Closed runway
3 min read

Life was good. I was seventeen and a new high school graduate, working on my Private Pilot certificate at a small, privately owned aerodrome (N85) in northwestern New Jersey. It was time for my first solo cross-country. I had worked hard on my flight plan and proudly presented it to my young instructor. After a review he stated “excellent job!” I had already obtained my weather briefing with the Flight Service Station—severe VFR was forecast—and soon I was on my way.

The first stop was a small airport in eastern Pennsylvania’s Amish country. Diligently doing my pilotage along with dead reckoning, my first destination appeared over the horizon. I had done it! I was so excited to have navigated like a pro and nailed my first airport on my three leg journey.

I was soon downwind with a Cheshire cat grin on my face my only thought being what a great pilot I was to become. After a greased landing “Mr. Pro Pilot” taxied up to the FBO. Strangely, no one was there to greet me? It was mid-morning but all the doors were locked. Now what do I do?

Back in those days it was customary to have someone at the airport sign your logbook, testifying your arrival at each airport of your cross-country. No worries, I thought, I will just walk down the road and find a local resident to sign my logbook.

Closed runway

Wonder what that means?

Unfortunately this was farm country and after a long walk—near two miles by my estimation—I was knocking on the door of a quaint farmhouse. A pleasant Amish woman soon appeared. After explaining my predicament, she happily signed my logbook and I was soon on my way, hustling back to the airport for continuation of my cross-country.

When I arrived, the airport was still ghostly quiet with no one in sight. After a preflight I was soon in the air. Departing, I looked back over my shoulder at the airstrip. “What is that?” I exclaimed aloud. On both ends of the single runway were two giant white Xs.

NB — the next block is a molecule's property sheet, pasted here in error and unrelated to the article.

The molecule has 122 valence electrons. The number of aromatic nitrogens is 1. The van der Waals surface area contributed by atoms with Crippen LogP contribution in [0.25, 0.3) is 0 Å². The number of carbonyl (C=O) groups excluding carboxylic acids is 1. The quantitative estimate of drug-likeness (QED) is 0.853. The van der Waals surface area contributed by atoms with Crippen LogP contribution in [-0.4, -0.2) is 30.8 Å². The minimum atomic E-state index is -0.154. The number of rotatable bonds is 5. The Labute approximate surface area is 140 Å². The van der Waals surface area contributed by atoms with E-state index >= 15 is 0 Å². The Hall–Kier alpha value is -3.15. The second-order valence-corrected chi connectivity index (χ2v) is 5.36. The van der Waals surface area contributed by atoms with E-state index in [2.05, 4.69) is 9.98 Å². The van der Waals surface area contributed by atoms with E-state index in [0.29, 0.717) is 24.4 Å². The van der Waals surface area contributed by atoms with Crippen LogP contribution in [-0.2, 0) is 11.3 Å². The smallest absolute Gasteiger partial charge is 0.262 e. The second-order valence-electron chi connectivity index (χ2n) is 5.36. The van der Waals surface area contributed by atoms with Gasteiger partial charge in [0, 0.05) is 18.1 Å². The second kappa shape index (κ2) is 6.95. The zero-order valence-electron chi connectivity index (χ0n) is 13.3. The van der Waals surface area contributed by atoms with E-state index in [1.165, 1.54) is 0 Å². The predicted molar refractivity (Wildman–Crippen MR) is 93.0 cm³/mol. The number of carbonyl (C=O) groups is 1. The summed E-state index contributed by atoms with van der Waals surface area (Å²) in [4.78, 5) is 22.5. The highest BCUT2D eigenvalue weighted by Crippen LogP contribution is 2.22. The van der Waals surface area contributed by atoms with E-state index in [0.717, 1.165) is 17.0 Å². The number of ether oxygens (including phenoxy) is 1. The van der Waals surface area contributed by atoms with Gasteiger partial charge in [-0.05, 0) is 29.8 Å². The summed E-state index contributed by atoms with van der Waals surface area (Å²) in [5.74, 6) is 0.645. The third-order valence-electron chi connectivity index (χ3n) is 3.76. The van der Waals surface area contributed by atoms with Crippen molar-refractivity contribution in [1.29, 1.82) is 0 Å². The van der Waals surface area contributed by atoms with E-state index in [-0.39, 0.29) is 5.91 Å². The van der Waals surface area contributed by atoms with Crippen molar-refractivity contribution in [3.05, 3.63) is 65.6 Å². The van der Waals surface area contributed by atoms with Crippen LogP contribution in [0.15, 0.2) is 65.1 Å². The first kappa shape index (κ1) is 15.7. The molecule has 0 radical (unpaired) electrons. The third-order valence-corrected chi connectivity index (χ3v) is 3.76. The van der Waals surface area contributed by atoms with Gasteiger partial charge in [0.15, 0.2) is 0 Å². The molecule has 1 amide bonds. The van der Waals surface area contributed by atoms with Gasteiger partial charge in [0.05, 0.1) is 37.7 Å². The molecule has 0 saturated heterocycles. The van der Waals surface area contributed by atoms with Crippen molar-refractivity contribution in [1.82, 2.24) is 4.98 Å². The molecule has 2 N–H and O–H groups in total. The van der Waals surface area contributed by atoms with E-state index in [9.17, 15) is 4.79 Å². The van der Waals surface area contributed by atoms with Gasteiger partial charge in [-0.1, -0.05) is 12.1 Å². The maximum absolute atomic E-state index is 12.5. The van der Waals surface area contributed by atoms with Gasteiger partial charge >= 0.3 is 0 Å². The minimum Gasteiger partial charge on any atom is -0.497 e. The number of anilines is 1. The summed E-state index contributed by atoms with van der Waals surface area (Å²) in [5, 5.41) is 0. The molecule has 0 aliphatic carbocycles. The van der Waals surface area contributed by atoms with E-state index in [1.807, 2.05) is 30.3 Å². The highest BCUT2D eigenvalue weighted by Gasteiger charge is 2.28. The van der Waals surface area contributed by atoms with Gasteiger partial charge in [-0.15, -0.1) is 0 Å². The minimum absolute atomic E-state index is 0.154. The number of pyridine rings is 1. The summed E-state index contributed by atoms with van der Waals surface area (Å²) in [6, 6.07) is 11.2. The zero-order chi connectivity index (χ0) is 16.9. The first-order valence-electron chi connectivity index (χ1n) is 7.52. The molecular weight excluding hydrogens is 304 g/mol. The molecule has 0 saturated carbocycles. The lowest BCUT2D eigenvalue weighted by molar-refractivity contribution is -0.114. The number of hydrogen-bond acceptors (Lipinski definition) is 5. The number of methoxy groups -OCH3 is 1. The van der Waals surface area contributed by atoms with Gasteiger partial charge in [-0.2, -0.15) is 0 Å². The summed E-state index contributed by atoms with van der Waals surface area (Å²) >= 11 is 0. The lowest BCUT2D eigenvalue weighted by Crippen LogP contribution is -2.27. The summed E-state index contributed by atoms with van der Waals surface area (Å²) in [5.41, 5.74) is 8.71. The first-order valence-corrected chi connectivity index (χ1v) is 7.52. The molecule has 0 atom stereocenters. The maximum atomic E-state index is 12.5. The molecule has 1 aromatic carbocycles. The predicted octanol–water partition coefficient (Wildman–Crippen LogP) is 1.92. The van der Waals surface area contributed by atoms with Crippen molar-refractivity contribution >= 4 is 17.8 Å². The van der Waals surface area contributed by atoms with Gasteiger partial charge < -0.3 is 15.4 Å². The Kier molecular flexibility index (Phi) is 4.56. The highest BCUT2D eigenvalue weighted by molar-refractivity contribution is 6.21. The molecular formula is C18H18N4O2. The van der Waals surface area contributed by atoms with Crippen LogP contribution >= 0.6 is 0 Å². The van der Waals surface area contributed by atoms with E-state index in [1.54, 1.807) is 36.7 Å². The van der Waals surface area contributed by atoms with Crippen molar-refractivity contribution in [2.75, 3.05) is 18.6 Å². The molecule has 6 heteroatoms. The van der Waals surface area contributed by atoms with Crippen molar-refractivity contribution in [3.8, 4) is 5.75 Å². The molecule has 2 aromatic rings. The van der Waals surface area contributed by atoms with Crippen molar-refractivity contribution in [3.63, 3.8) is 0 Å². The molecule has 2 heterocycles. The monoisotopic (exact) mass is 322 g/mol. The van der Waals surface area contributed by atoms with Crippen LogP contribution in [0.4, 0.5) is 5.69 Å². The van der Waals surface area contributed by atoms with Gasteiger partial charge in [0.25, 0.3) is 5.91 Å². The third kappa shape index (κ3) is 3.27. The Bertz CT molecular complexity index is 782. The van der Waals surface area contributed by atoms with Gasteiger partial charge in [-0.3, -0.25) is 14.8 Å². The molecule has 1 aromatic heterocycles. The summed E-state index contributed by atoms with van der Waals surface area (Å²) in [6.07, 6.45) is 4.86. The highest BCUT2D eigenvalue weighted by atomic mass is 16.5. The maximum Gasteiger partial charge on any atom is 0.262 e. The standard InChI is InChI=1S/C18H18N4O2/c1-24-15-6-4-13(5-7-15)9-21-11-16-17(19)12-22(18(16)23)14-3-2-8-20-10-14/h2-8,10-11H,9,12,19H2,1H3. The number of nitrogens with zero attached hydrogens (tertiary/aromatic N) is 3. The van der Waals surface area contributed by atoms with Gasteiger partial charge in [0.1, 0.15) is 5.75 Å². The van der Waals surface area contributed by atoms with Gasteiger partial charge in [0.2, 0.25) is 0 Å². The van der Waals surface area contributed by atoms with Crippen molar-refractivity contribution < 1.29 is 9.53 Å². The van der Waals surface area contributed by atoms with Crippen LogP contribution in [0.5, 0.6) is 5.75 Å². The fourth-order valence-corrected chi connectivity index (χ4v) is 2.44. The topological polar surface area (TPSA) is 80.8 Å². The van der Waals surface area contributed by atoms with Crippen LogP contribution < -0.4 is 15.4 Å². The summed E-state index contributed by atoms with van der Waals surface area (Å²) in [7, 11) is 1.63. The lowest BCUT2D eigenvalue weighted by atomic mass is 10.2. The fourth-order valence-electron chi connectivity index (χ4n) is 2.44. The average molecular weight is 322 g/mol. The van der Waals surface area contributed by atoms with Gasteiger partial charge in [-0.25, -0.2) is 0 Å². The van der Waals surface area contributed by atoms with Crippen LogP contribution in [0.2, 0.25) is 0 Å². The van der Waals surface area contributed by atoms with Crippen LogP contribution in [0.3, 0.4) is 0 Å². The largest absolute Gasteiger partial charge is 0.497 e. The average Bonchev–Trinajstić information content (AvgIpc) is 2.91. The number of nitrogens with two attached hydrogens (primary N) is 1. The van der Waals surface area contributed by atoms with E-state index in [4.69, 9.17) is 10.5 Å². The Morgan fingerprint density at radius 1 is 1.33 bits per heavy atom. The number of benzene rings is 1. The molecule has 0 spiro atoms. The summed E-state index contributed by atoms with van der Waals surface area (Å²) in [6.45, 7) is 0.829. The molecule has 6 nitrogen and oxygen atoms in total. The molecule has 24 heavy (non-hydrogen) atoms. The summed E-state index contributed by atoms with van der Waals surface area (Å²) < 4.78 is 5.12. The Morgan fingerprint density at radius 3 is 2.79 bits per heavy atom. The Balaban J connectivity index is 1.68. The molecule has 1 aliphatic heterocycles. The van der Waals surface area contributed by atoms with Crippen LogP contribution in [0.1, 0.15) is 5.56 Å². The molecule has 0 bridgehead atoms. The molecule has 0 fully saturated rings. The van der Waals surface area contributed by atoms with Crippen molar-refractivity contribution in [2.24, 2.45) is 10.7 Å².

I had landed on a closed runway! In my excitement locating the airport, my mind totally missed the obvious runway markings. Then it occurred to me that when I received my briefing from FSS, I forgot to ask for any NOTAMs. I was devastated. My flying career was over and all I could imagine was the FAA inspector waiting for me when I completed my cross-country back to my home airport.

The rest of my flight was uneventful and, to my surprise, no FAA inspector was waiting for me at my home base. I quickly sought out my flight instructor and explained my error. To my surprise he was not upset; in fact he said it was his fault for not knowing my first destination airport was closed. We then called FSS and yes there was a NOTAM for airport closure.

What are the lessons I learned? One, always ask for NOTAMs when obtaining a weather briefing. Two, flight instructors are human too and can make mistakes, just like you. Three, every flight has a lesson to learn!

Editor’s Note: This article is from our series called “I Can’t Believe I Did That,” where pilots ‘fess up about mistakes they’ve made but lived to tell about. If you have a story to tell, email us at: [email protected].